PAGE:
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Paul Collins is the author of Sixpence House and Banvard's Folly: Thirteen Tales of People Who Didn't Change the World. He edits the Collins Library for McSweeney's Books and lives in Portland with his wife and son.
Excellent background on the history of autism and how society has shaped this condition's definition and degree of acceptance over the years. Read morePublished 19 days ago by Rebecca Short
Having an autistic daughter, I selected this read because I was hoping to get some insights into how this family dealt with and or interacted with their autistic child. Read morePublished 3 months ago by Craig M.
Colliins' descriptions as a parent of a child with autism, combined with the interesting history of the condition, blend for fascinating read. Read morePublished 7 months ago by M. Watson
A thorough and thought provoking work that enlightens and deepens the perspective on autism. Deeply touching without superficial emotionalism.Published 7 months ago by minnamoe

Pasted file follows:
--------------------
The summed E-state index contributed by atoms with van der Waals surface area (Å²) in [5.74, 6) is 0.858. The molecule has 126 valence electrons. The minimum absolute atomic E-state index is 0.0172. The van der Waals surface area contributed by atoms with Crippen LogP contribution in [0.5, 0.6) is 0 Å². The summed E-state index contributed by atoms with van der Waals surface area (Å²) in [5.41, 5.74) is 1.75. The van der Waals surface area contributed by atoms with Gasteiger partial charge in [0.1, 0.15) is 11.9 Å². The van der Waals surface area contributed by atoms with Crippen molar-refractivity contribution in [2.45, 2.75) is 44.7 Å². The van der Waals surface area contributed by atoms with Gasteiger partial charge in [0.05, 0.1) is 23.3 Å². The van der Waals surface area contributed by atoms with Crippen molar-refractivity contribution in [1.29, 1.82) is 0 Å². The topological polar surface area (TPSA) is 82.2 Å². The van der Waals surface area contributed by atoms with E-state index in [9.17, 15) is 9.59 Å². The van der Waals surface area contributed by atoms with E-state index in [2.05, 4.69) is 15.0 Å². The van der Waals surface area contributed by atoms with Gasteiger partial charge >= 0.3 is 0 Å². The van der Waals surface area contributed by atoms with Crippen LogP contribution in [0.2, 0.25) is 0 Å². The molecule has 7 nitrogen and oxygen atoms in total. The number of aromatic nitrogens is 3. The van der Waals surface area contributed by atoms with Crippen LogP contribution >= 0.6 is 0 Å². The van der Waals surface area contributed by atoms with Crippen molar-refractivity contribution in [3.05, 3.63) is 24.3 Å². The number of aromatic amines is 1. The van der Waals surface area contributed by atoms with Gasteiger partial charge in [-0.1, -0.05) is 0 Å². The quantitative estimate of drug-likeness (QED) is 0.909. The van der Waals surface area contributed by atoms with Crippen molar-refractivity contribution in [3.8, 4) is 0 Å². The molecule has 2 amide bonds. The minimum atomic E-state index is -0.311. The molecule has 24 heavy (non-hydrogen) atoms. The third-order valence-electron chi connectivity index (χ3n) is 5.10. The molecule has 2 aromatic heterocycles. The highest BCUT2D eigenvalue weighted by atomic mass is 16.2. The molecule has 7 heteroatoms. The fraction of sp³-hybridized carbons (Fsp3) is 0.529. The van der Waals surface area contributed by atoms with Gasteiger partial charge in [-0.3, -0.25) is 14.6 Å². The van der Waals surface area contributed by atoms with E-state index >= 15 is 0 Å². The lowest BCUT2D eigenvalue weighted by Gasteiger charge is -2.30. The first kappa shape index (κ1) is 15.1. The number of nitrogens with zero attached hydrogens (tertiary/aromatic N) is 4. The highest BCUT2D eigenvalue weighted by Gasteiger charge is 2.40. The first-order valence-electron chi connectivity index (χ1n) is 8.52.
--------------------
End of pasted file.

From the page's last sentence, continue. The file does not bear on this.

I’ve journaled nearly twenty pages of commentary on this book. Now, having finished it, I’m not sure what I should share and what should be kept to myself. Read morePublished 17 months ago by AnakaliaKlemm
I have learned a great deal about autism in this beautifully told account of Morgan, three years . Author Paul Collins, and father of Morgan leads us through some history,... Read morePublished 20 months ago by Bonnie Samuel
As a mother of a son with Aspergers, I enjoyed this book immensely. It weaves history of our understanding and knowledge of these special humans with the compassionate, powerful,... Read morePublished 23 months ago by Ann M. Lokey
This book was recommended to me by the Chair of the Psychology Department at the university I attend. I am both a psychology major and a mother of an autistic son. Read morePublished on June 21, 2013 by Carol A. Maderer